Mobile Backhaul: Innovations and Challenges in a 4G World
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Backaul of 3G and LTE macrocell traffic is one of the largest problems--and opportunities--in telecom. The world has gone mobile and is “going video”, and the future presents major obstacles. Demands of traffic growth, video applications, and mobility for workplace applications must be fit into limited, finite spectrum—the only viable solution is to multiply the use of that spectrum by introducing outdoor and in-building small cells, for 3G and LTE.
On Thursday, AT&T submitted an ex-parte letter to the U.S. Federal Communications Commission requesting specific conditions be met in regards to Dish Network’s pending Ancillary Terrestrial Component (ATC) waiver request, raising suspicion that AT&T may be looking to Dish to solve its current spectrum shortage.
On Monday, MetroPCS Communications, Inc., the fifth largest broadband mobile wireless carrier in the United States based on number of subscribers, announced it has signed a four-year agreement with telecom equipment maker Ericsson to provide microwave backhaul equipment for its broadband mobile networks. Financial terms of the transaction were not disclosed.
The two largest telecom operators in the United States posted their quarterly results for the fourth quarter of 2011. Both AT&T and Verizon posted quarterly losses in the fourth quarter, in part due to noncash pension-related charges as well as heavily subsidized smartphones such as Apple’s iPhone. AT&T posted a rather large loss due to its
Telecom equipment maker Ericsson missed fourth-quarter profit forecasts, hit by lower demand from the United States and Russia, and said weak margins and cautiousness from its operator clients would continue in the short term. The company posted a fourth quarter net profit of $222 million, down 66% from $651 million in the year-ago quarter and down 61% from last quarter.
Ambiguous marketing by some mobile network operators and the numbering of Apple’s iPhone models has resulted in 46% of iPhone 4 users thinking that they are already using a 4G-capable phone, according to a recent survey published by Analysys Mason, an advisor on telecom, technology and media.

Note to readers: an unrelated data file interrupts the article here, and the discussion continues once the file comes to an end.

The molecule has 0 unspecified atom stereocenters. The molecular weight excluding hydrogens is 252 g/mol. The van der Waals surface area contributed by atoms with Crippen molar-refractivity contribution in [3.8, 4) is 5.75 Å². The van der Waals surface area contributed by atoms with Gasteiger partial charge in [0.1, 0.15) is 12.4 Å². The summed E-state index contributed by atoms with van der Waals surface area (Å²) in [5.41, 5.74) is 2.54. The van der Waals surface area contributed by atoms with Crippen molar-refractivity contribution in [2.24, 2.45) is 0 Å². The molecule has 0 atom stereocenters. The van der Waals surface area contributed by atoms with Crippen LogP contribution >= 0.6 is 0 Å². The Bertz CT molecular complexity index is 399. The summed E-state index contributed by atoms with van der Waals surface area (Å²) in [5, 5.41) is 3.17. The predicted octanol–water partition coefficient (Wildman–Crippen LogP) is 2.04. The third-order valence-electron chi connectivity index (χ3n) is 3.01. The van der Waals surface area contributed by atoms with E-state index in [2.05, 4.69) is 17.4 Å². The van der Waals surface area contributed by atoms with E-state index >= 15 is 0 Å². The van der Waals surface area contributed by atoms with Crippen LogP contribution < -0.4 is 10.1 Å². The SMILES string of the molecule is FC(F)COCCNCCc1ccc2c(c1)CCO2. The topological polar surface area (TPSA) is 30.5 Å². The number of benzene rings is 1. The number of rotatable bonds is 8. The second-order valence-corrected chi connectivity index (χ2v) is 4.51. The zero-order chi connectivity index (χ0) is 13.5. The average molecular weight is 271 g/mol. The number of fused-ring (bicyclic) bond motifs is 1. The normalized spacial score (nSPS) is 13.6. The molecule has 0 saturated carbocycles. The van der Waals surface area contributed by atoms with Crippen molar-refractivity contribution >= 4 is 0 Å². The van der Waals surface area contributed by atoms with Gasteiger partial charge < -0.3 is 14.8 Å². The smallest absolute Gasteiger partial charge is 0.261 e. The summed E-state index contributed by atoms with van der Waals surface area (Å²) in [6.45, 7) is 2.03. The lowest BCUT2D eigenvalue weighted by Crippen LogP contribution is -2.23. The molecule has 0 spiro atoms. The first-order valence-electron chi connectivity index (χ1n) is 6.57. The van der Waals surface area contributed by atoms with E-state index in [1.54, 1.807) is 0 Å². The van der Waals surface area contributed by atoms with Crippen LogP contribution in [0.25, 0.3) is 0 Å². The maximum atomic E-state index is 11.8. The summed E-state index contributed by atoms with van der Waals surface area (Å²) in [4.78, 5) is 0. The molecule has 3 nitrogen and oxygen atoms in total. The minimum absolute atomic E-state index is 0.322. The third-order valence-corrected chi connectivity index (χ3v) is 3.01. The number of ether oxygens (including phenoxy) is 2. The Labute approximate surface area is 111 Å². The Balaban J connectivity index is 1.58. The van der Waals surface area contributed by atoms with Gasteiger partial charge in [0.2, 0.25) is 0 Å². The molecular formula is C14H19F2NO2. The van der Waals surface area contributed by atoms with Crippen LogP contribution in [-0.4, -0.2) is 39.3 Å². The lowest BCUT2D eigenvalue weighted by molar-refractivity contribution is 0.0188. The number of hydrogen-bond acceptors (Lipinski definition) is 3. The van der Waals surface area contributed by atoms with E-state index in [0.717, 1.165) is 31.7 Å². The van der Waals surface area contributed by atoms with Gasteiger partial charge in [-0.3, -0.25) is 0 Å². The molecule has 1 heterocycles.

On Monday, the United States Supreme Court passed down a unanimous ruling stating that police must obtain a search warrant in order to track a suspected criminal with GPS technology. The court’s actions in this matter are extremely important because they could affect data privacy for much more than GPS systems, including cell phones and virtually any network device in the U.S.
Verizon Wireless will only be adding LTE-capable smartphones to its list of devices moving forward, as the mobile operator builds support for its next generation network.
Verizon’s LTE network is currently the largest LTE network in the U.S., covering more than 200 million people in 190 markets. But since its launch in 2010 the network has experienced three major outages, all within the same month. Verizon (New York) referred to these outages as “growing pains.”
AT&T on Wednesday announced increased data rates for smartphone and tablet customers that will go into effect next week. The mobile operator is scrambling for new ways to address the broadband crunch after dropping its $39 billion bid for T-Mobile USA, which would have increased its spectrum by 62%.
On Friday, a group of government agencies with portfolios in GPS and related technologies announced that it had halted testing of LightSquared’s proposed network after it found that “plans for its proposed mobile network would cause harmful interference to many GPS receivers.”